the animal rests permanently on the right or left side is this sym-
metry lost, and then the symmetry of the soft parts is affected.
The two lobes of the mantle which secrete the shell on their
outer surface arise from the back of the animal and grow down-
wards, forwards, and backwards, so that they envelop the whole
-(fig. 352). Hence the oldest and the most thickened part of the
.shell, the umbo, occurs near the back (fig, 347). Around this
the lines of growth are arranged concentrically, lines which show
how, by gradual growth of the mantle, the shell has increased in
.size. On the back the valves approach each other, and in the
majority are movably connected by a hinge, which consists of
projections (' teeth ') in one valve fitting into depressions in the
other. In the Brachiopoda the valves are opened by appropriate
muscles; in the Acephala by an elastic hinge ligament usually placed
dorsal to and behind the hinge. The shell is closed by adductor
muscles which extend through the body from shell to shell, leav-
ing their impressions or scars on the inner surface (fig. 347).
Usually there occur an anterior and a posterior adductor equally
well developed (Dimyaria); less frequently the anterior is rudi-
mentary (Heteromyaria) or entirely disappears (Monomyaria).
FIG. 347. Left valve of Crassatella plumhea, inner and outer surfaces. (From Zittel.)
The outer surface showing lines of growth ; no pallial sinus.
FIG. 348. Right valve of Mactra gtuitorwm, with pallial sinus. (From Lud wig-Leunis.)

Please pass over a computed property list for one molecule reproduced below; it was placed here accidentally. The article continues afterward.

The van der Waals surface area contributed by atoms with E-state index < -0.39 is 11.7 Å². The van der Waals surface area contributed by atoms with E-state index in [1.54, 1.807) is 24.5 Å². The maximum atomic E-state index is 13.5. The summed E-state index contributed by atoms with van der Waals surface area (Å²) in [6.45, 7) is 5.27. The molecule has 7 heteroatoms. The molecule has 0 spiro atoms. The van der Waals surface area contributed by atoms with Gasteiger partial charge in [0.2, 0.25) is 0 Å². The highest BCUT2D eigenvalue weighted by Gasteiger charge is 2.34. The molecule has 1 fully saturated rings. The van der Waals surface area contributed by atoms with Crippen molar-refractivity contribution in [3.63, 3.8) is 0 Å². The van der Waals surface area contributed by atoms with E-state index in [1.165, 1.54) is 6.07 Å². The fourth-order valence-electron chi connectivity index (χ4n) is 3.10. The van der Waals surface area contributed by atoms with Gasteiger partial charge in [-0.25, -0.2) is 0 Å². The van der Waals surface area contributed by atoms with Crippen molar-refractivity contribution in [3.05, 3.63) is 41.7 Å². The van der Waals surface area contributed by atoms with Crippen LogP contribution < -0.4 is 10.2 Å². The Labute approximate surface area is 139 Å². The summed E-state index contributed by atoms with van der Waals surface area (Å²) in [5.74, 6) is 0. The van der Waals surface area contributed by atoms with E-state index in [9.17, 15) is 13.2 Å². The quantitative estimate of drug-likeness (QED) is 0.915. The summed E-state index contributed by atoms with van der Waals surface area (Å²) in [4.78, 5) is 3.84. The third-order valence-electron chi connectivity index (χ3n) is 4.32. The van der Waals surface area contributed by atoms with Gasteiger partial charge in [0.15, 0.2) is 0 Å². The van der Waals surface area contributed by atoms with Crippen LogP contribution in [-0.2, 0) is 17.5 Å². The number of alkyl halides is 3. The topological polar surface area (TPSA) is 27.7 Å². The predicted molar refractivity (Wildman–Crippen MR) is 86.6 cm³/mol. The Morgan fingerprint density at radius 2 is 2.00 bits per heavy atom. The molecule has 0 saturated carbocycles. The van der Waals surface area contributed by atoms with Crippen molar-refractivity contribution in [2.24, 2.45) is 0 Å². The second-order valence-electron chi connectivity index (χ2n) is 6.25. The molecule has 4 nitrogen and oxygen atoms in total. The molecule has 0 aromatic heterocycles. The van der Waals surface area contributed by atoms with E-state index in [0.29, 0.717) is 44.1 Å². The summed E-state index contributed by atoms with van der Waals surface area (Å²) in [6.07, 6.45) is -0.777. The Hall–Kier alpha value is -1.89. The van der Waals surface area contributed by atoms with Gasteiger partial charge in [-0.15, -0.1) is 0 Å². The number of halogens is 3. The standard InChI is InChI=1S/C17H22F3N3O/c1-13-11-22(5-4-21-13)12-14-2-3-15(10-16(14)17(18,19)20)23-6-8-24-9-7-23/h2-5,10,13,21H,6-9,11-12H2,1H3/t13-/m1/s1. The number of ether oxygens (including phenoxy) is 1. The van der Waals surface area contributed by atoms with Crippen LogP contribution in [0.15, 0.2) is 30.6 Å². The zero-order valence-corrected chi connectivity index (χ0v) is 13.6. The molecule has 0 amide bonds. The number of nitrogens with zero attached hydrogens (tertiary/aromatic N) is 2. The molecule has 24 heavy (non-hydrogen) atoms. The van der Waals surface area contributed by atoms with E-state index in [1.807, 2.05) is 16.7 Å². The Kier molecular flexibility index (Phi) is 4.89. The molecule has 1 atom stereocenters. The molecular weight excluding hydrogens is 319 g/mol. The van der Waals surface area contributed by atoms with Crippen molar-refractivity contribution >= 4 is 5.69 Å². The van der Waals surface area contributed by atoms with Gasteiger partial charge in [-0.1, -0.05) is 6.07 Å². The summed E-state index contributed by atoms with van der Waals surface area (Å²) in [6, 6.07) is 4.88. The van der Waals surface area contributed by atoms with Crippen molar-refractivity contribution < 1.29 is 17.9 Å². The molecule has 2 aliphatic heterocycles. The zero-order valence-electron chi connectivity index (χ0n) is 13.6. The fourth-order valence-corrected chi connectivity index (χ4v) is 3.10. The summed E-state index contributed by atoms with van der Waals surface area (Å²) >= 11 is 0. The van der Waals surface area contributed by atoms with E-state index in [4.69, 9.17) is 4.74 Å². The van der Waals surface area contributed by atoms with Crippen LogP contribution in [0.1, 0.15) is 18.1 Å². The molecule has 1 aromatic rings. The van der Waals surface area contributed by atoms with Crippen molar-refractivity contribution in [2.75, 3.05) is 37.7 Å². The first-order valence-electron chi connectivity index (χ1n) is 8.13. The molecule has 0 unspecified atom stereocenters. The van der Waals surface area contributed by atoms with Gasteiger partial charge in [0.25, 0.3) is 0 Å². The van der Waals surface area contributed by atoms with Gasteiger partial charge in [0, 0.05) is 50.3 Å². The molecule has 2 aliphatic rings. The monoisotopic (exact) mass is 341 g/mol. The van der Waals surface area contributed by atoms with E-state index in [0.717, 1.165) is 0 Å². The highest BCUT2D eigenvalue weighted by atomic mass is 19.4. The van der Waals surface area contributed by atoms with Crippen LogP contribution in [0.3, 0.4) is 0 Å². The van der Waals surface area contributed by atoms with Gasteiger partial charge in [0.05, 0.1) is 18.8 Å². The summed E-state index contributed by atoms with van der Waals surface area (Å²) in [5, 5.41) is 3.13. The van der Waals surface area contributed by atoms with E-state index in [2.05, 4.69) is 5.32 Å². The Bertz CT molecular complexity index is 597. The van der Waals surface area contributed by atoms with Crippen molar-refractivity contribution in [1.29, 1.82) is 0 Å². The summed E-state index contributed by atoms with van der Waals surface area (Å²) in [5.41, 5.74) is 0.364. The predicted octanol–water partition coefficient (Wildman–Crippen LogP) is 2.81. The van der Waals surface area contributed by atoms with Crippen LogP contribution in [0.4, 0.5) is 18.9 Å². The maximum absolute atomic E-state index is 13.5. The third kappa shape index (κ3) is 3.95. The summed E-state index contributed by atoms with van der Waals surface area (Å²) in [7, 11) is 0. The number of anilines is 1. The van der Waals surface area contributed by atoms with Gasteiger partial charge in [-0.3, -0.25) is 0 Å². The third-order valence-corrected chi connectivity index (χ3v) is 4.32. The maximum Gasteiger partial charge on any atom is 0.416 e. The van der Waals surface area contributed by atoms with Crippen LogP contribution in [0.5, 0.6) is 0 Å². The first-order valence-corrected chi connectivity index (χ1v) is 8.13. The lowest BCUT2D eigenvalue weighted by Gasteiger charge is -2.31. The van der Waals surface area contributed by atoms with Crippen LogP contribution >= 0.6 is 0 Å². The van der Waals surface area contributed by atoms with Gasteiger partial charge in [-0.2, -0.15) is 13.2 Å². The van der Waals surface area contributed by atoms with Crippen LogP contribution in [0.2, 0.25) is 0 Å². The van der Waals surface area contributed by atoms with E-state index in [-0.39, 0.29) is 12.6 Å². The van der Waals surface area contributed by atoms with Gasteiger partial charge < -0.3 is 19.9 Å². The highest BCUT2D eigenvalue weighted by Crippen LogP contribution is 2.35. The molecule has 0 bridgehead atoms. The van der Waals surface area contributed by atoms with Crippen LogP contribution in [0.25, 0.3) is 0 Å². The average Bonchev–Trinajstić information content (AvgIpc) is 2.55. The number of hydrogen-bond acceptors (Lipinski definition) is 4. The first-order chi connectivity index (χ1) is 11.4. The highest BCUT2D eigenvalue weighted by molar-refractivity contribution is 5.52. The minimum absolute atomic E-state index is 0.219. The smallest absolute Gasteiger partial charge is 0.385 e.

Letters for both figures: a', anterior; a", posterior adductor scar; e, hinge; I,
internal ligamental groove ; m, pallial line ; s, pallial sinus.
When the muscles are relaxed (as always occurs at death) the elastic
ligament opens the valves.
The heterodont hinge is the typical form (fig. 348); each valve bears a
group of teeth near the umbo, those of the left alternating with those of
the right. Besides these ' cardinal teeth ' there are in front and behind
'lateral teeth? often produced into ridges. The ligament lies behind the
hinge and is usually visible from the outside (external ligament), but is
occasionally transferred to the interior (internal ligament, fig. 347). The so-
called schizodont and desmodont hinges are modifications of the hetero-
dont. Then there are Acephala of apparently primitive character which
either lack the hinge (dysodont), or have one composed of numerous teeth
in a series symmetrical to the umbo (taxodont), or of two strong teeth like-
wise symmetrical to the umbo (isodont). In these cases the ligament is
developed in front of as well as behind the umbo, and may be either
external or internal.
Since the secretion of shell takes place most rapidly at the edge
of the mantle, both are closely united, the union being strength-
ened by small muscles. So the edge of the shell has a different
appearance from the rest, this part being marked off by a pallial
line parallel to the margin (fig. 347). In many species, the Sinu-
palliata, the line at the hinder end makes a large bay (pallial
sinus) (fig. 348, s). Since the mantle folds are membranes with
free margins, it follows that when the shell is closed these edges are
pressed together, which would prevent the free entrance and exit
of water. To accommodate this each mantle has its margin exca-
vated at the posterior end, so that when brought together two
openings, an upper and a lower, result (fig. 349, 0). The lower